It’s appropriate that we remember Ellsworth Kelly here on Audubon Terrace. John James Audubon had been a lifelong influence—both as an ornithologist and as a painter. Ellsworth’s exacting vision, formal intelligence, and sense of purpose can be traced back to his boyhood birdwatching. And of course, Ellsworth himself was a tremendous influence on so many painters. Myself included. I can remember as a student spending an entire semester making Ellsworth Kelly collages. Many years later, improbably or inevitably, I would find myself exhibiting in the same New York gallery and becoming neighbors in upstate New York. Ellsworth was a great painter and a generous friend. After his death, I wrote this short tribute, which appeared in Artforum magazine:
The trajectory is well known, from Newburgh to Spencertown, with some significant stops in between—rural Jersey, Boston and Paris, Coenties Slip and Chatham. Paintings are the signposts left along the way, color-coded markers of distance and direction. An abstract autobiography. Ellsworth Kelly sharpened his instinctive feeling for form with an exacting modernist sensibility. But despite the rigor and the reduced means, his work was essentially popular, made accessible through a selection of found sources: a shadow, a leaf, an architectural detail. Each familiar object is given an independent existence as a concrete force, the perfect product of Yankee invention and ingenuity.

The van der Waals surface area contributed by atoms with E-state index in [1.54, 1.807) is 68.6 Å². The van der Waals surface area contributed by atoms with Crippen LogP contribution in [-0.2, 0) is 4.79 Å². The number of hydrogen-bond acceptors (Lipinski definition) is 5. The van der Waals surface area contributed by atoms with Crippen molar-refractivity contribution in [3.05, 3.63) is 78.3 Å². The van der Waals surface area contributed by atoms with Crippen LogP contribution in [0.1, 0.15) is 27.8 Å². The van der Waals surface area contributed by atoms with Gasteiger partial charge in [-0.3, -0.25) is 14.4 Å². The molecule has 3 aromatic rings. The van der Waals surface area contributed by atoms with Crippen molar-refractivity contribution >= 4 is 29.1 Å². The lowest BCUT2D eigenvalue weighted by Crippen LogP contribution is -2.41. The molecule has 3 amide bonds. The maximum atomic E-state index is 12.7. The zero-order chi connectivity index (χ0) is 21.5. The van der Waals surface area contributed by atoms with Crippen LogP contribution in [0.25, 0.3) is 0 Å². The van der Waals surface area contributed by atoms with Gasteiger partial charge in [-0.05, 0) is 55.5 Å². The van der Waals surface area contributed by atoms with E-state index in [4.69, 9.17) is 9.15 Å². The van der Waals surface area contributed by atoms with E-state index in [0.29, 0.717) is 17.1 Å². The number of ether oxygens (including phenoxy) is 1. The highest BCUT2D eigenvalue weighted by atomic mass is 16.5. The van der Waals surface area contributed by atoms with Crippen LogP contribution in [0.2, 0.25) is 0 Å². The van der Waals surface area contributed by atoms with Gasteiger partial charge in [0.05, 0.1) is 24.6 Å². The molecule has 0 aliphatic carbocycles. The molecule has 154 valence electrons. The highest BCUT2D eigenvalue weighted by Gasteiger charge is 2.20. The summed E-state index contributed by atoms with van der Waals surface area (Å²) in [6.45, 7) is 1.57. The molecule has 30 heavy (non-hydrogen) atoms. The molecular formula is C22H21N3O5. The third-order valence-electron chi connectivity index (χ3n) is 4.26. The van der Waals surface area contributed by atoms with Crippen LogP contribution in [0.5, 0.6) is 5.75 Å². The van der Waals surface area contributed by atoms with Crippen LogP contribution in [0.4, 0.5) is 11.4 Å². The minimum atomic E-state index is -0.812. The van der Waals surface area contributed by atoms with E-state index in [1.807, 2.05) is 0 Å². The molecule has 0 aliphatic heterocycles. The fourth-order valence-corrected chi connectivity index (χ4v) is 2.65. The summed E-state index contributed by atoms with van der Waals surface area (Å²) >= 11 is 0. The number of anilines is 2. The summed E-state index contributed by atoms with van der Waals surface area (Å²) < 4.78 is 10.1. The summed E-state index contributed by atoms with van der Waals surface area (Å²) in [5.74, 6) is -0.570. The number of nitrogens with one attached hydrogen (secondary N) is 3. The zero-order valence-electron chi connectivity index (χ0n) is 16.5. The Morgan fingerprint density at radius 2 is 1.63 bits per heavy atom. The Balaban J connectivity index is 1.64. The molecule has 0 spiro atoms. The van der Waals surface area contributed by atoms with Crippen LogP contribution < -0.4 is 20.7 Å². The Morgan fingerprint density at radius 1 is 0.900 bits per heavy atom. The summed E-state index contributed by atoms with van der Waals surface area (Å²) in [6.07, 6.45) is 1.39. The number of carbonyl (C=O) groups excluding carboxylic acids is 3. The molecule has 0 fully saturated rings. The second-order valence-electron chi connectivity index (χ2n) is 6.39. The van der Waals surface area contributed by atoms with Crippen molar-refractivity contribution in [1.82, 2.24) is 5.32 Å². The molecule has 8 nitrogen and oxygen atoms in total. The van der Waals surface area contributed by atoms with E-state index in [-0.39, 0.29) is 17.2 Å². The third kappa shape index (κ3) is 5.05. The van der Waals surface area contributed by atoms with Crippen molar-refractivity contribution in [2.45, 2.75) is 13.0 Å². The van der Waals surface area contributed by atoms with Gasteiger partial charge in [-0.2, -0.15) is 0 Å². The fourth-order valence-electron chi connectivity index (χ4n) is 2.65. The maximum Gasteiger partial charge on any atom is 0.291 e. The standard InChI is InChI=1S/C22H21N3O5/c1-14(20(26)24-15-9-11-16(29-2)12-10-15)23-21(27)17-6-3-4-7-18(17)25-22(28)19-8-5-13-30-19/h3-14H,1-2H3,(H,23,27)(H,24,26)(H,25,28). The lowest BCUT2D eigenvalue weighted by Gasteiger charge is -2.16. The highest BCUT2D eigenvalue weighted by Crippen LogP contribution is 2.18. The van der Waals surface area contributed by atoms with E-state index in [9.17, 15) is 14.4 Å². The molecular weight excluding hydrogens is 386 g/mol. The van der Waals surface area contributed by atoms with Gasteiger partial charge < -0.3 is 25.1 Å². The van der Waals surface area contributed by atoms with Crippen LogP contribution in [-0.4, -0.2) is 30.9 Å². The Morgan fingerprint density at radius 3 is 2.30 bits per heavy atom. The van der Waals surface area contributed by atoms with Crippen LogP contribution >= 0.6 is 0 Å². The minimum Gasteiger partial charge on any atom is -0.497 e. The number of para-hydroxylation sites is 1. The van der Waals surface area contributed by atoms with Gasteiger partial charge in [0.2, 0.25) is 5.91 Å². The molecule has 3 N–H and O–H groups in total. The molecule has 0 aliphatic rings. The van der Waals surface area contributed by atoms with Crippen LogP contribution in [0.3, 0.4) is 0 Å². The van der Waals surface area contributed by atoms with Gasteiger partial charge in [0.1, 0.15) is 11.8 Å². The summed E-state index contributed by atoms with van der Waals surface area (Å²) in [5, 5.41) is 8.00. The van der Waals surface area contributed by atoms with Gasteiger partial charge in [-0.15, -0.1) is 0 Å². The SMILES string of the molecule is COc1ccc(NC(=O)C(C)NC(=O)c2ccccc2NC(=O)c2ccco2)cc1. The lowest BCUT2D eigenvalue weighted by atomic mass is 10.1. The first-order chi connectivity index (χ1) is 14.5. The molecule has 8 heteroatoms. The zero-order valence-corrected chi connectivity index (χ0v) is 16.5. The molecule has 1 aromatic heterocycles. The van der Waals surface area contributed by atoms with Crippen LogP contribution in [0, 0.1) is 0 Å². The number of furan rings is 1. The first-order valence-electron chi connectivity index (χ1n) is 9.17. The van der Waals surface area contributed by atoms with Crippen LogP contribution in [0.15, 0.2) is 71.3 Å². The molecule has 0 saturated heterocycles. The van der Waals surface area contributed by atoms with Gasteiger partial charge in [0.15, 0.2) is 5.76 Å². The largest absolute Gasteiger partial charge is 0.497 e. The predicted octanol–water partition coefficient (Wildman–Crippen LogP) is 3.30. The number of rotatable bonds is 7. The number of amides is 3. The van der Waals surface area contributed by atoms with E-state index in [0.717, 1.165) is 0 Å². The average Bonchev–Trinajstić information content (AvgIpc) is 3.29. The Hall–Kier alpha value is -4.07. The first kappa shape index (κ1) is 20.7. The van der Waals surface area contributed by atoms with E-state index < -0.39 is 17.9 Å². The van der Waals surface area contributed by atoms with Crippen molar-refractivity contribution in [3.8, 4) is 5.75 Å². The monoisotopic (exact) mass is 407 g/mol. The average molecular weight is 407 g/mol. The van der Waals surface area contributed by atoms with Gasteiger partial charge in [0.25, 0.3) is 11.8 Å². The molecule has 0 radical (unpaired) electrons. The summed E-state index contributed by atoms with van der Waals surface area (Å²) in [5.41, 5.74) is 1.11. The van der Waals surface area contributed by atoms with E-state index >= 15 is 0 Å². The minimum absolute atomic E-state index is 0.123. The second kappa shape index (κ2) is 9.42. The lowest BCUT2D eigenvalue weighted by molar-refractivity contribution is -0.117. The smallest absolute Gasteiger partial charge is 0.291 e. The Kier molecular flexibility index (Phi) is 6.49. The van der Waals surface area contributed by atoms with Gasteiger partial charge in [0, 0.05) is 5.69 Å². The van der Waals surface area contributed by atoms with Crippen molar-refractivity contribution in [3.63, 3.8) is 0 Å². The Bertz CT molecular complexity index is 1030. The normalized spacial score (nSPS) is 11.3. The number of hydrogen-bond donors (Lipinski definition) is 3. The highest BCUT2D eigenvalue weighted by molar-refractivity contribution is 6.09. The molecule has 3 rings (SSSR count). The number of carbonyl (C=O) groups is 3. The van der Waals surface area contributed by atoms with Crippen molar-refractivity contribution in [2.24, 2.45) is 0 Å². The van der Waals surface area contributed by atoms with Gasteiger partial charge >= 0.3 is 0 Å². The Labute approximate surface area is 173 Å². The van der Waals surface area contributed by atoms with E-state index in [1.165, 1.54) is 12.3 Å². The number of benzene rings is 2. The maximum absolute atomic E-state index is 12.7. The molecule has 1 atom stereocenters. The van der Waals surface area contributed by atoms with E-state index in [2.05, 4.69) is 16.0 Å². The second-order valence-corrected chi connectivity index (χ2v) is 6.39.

In the 1970s, Kelly returned to the Hudson Valley, reanimating his boyhood fascination with nature and his ardor for birdwatching. This early passion for shape, color, and flight would become a foundational myth and find its fullest expression in the soaring chromatics of his later work. With an assist from Brancusi and a twist of Newman’s ornithology, Kelly’s aesthetics were appropriated through observation, bird-inspired. And as with the Shakers he so admired, Kelly’s aesthetic was his ethic—Mount Matisse meets Mount Lebanon in an original and lasting union. Capable of activating a transformative space both sparse and full, his work is a location for lived experience: as sensation, logic, and poetic meaning. There was no more moving memorial than Kelly’s proposal for 9/11—a green and open field on the Trade Center site—somehow a symbol of nature’s plentitude and of human loss. Now, as the loss of Kelly himself is felt, his work stands as a continuing gift—a positive and powerful presence.